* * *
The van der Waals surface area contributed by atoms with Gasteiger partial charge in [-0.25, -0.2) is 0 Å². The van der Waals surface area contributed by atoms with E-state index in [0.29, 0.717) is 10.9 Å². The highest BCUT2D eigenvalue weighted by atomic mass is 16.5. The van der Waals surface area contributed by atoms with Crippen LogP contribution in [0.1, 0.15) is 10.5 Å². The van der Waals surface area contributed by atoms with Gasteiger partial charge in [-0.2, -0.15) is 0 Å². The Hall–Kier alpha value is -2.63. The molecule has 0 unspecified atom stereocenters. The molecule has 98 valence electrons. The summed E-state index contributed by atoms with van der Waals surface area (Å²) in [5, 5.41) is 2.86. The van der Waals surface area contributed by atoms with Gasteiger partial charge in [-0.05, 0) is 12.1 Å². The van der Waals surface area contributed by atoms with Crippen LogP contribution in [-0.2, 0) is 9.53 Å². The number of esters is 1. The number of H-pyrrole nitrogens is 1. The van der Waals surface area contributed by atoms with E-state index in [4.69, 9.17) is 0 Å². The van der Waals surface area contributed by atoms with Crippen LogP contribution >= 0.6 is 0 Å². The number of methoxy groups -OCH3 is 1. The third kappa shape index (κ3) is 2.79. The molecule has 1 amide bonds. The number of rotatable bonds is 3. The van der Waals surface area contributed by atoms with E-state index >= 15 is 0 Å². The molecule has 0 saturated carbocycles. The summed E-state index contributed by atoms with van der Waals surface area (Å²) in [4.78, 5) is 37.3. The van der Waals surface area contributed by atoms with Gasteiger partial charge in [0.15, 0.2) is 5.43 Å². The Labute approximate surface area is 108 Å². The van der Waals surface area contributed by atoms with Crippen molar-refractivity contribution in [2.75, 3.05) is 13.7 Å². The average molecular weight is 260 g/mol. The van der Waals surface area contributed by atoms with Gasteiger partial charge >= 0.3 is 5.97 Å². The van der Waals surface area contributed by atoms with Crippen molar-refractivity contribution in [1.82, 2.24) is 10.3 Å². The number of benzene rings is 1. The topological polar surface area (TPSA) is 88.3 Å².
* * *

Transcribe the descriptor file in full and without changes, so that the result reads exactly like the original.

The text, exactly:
The van der Waals surface area contributed by atoms with Gasteiger partial charge in [-0.25, -0.2) is 0 Å². The van der Waals surface area contributed by atoms with E-state index in [0.29, 0.717) is 10.9 Å². The highest BCUT2D eigenvalue weighted by atomic mass is 16.5. The van der Waals surface area contributed by atoms with Crippen LogP contribution in [0.1, 0.15) is 10.5 Å². The van der Waals surface area contributed by atoms with Gasteiger partial charge in [-0.2, -0.15) is 0 Å². The Hall–Kier alpha value is -2.63. The molecule has 0 unspecified atom stereocenters. The molecule has 98 valence electrons. The summed E-state index contributed by atoms with van der Waals surface area (Å²) in [5, 5.41) is 2.86. The van der Waals surface area contributed by atoms with Gasteiger partial charge in [-0.05, 0) is 12.1 Å². The van der Waals surface area contributed by atoms with Crippen LogP contribution in [-0.2, 0) is 9.53 Å². The number of esters is 1. The number of H-pyrrole nitrogens is 1. The van der Waals surface area contributed by atoms with E-state index in [4.69, 9.17) is 0 Å². The van der Waals surface area contributed by atoms with Crippen LogP contribution >= 0.6 is 0 Å². The number of methoxy groups -OCH3 is 1. The third kappa shape index (κ3) is 2.79. The molecule has 1 amide bonds. The number of rotatable bonds is 3. The van der Waals surface area contributed by atoms with E-state index >= 15 is 0 Å². The molecule has 0 saturated carbocycles. The summed E-state index contributed by atoms with van der Waals surface area (Å²) in [4.78, 5) is 37.3. The van der Waals surface area contributed by atoms with Gasteiger partial charge in [0.15, 0.2) is 5.43 Å². The Labute approximate surface area is 108 Å². The van der Waals surface area contributed by atoms with Crippen molar-refractivity contribution in [2.75, 3.05) is 13.7 Å². The average molecular weight is 260 g/mol. The van der Waals surface area contributed by atoms with Gasteiger partial charge >= 0.3 is 5.97 Å². The van der Waals surface area contributed by atoms with Crippen molar-refractivity contribution in [1.82, 2.24) is 10.3 Å². The number of benzene rings is 1. The topological polar surface area (TPSA) is 88.3 Å².